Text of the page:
The government claims that Cambodia has no more than 10,000 drug users nationwide despite estimates from the U.N. that place the figure at more than four times that amount.
Ke Kim Yan, who chairs the National Authority for Combating Drugs (NACD), announced the government’s figure at the launch of the authority’s latest annual report last week.
Though a few thousand higher than the number of drug users the NACD has claimed in past years, the figure still falls tens of thousands short of the number of users estimated by the U.N.
“Estimates from an expert consensus group, led by UNAIDS, indicate that there are upwards of about 46,000 drug users in Cambodia, the vast majority being ATS [amphetamine type stimulant] users,” said Olivier Lermet, country manager for the U.N. Office on Drugs and Crime (UNODC).
And given the regional trends in drug trafficking and production, Mr. Lermet said there was no reason to suspect the number had fallen—quite the opposite.
“The spillover effect of ATS produced in the reion…inevitably affects Cambodia. Cambodia has become a favored transit and storage location for international drug traffickers,” he said.
“Seeing the regional trends…there is no reason for consumption to decrease.”
On the contrary, he said ATS use was on the rise and spreading beyond its traditional base in the cities.
“Methamphetamine use continues to expand. Illicit drug use was previously concentrated primarily in urban areas but has expanded into rural areas in recent years, in particular in the provinces adjacent to [Laos] and Thailand.”
NACD deputy secretary-general Meas Vyrith on Monday conceded that the government has never carried out a comprehensive nationwide survey of drug use, but he stood by the authority’s “estimate” and dismissed the U.N.’s figures.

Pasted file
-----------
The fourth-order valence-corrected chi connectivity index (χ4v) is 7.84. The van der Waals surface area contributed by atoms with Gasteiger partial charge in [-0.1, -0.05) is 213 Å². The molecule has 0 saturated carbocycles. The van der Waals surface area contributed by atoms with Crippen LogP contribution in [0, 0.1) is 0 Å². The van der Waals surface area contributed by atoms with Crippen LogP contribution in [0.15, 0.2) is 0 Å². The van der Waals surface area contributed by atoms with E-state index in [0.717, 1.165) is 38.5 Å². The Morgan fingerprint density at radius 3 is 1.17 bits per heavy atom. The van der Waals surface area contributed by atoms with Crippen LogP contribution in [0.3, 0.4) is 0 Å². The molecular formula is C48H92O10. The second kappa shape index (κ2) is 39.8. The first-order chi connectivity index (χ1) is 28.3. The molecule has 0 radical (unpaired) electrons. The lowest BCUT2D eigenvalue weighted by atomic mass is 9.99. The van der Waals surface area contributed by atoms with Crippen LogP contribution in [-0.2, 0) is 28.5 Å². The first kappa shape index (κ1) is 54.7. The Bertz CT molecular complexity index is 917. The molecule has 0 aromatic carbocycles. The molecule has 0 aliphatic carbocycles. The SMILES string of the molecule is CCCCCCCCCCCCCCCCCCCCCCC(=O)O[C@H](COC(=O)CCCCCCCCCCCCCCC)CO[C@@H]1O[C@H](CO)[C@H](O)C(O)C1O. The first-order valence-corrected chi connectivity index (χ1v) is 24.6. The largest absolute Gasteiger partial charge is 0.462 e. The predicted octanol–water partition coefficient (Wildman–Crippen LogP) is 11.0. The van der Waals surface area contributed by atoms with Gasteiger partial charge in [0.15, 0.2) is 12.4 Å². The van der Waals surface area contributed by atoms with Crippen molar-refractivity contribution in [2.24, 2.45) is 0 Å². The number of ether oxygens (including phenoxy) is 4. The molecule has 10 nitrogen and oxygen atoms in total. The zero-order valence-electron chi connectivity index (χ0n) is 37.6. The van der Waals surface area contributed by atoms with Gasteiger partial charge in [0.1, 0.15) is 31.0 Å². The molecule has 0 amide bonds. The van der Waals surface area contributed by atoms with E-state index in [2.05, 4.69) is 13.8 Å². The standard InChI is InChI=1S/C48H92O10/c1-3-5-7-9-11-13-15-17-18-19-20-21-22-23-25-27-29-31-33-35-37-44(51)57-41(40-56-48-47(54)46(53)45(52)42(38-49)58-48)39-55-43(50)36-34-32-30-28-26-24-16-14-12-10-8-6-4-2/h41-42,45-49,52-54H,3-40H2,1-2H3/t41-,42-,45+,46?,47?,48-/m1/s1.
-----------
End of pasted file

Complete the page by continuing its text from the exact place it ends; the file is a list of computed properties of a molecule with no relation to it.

“There are only about 10,000,” he said. “The U.N.’s figures are not acceptable because there is no clear evidence. We want a report that is acceptable both to the NACD and civil society so that we can find solutions together.”
He said the final results of a recent survey targeting the 11 provinces where drug use was believed highest were due in a few weeks.
But David Harding, training coordinator for NGO Friends International, said a recent estimate of 20,000 drug users by the National Center for HIV/AIDS, Dermatology and STDs, carried out in collaboration with NGO Khana, was still far too low.
“It seems to be reflective of drug users who have been contacted through whatever means,” he said, whether by arrest, through the courts or sent to the government’s drug detention centers.
“But we’re talking about populations that are hidden because they’re so stigmatized,” he said. “So inevitably your results are going to be much less accurate.”
He said Friends’ partner NGO, Mith Samlanh, estimates that more than 40 percent of Phnom Penh’s roughly 20,000 street children alone are on drugs.
Underestimating the problem, Mr. Harding said, can lead to underestimating the necessary response.
“If estimates are too low, then the prevention measures are going to be tailored to those low numbers…then the response could be inadequate,” he said.
Mr. Harding stressed that the risks could be particularly dangerous with those who inject their drugs with needles, given their high rate of HIV infection.
The government has come under much criticism from both the U.N. and NGOs for the drug detention centers where it currently sends roughly 1,000 drug users a year—according to the NACD—for doing nothing to treat their addictions and ending up with a nearly 100 percent relapse rate.
In a scathing 2010 report endorsed by local U.N. officials, Human Rights Watch also accused the centers of beating and sexually abusing many of their charges.
Since early 2012, the UNODC has been working with the government to set up and expand a community-based drug treatment program in the northern province of Banteay Meanchey where trained staff makes efforts to counsel users as an alternative to the centers.
Mr. Lermet called the program a step in the right direction.